• Mr. ThreeYear: sound bar for TV upstairs ($60, FB Marketplace)

All of those little purchases added up (to a total of $231.73–still less than the new sectional).

Boma Restaurant Animal Kingdom Disney www.thethreeyearexperiment.com
These guys spent in February but it wasn’t their challenge!

Making It a Treat

One of the things the No Spend February reminded me was that when something is unusual or rare, it becomes special.

If eating out becomes a treat, then I look forward to it and savor each part of the experience. I’m also more likely to spend time picking an amazing restaurant and turning it into a date night or inviting friends, like we’re doing in March.

I’ve been waiting so long to buy myself new running shoes that when I finally get a pair, I’m going to cherish them (I already feel that way about my tennis shoes).

End of the Month Woes

Another thing I saw with heightened clarity this month was that we have spending patterns that make budgeting difficult.

In the beginning of the month, we tend to spend a lot. We’re happy that we have a new budget to spend, and we can “finally” buy those items we’ve been waiting for.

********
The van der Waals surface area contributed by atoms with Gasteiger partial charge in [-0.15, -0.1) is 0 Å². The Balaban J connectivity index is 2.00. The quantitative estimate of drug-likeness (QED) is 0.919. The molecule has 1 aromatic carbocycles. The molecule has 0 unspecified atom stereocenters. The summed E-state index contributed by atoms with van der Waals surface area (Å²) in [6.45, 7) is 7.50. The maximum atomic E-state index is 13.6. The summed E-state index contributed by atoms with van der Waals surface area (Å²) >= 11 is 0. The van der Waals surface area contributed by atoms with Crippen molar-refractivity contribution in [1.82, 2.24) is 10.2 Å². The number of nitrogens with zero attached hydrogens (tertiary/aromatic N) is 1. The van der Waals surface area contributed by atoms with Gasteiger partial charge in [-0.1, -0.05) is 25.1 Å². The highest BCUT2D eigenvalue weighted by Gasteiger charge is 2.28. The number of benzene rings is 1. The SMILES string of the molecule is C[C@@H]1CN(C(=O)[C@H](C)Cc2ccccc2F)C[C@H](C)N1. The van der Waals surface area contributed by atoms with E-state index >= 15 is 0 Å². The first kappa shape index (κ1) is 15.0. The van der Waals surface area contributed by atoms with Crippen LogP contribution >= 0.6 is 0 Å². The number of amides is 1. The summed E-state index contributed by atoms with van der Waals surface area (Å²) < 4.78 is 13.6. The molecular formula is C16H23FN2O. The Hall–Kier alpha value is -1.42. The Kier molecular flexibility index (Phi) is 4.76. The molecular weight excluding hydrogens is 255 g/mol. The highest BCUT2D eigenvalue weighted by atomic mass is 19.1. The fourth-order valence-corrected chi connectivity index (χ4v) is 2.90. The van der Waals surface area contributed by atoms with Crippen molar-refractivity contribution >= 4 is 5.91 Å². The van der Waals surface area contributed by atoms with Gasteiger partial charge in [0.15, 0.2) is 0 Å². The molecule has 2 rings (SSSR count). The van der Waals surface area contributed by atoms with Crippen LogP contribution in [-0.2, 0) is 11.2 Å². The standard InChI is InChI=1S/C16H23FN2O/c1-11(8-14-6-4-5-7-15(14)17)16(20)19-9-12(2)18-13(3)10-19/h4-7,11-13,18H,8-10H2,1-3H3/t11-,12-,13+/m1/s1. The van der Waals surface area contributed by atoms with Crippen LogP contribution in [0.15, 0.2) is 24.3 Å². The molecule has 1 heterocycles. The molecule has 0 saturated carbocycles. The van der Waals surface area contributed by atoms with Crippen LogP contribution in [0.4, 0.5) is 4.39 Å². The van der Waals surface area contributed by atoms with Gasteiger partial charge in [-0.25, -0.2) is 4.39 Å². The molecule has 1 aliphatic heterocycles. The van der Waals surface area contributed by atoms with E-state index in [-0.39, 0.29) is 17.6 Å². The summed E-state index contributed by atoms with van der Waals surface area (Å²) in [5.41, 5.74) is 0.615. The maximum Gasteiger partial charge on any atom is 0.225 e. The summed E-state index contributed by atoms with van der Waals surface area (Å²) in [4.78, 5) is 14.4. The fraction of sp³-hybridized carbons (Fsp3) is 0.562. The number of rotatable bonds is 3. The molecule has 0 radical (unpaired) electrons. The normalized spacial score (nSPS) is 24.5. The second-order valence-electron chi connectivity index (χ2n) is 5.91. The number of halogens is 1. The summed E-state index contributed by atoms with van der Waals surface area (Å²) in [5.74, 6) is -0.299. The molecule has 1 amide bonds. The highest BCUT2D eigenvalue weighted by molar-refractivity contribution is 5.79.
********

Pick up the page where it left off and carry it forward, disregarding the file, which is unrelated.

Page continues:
Then, at the end of the month, for some reason, we tend to have a burst of spending, as well. This month it was all of those things Mr. ThreeYear bought from Amazon. Unfortunately, at the end of the month, we’re usually robbing Peter to pay Paul, and we’ve run out of money in most budgeting categories, so we’re “stealing” from our future selves, in the name of our sinking funds.

This repeats itself over and over again, and it isn’t fun. I am going to brainstorm ways to work through this problem–maybe it’s setting aside some money for end-of-the-month purchases. Not sure how to trick myself there.

Final Thoughts

We didn’t save as much as I’d hoped with No Spend February but we did save! If I can continue to ruthlessly prioritize and tell myself no for meaningless purchases, we will have a successful financial year. Otherwise, we’ll overspend. And that’s not cool.

Getting used to a larger mortgage and no income from me this year has meant we have less money available to save. While I’m planning to find a job for next year, we’ll still have higher expenses with our mortgage for as long as we live here.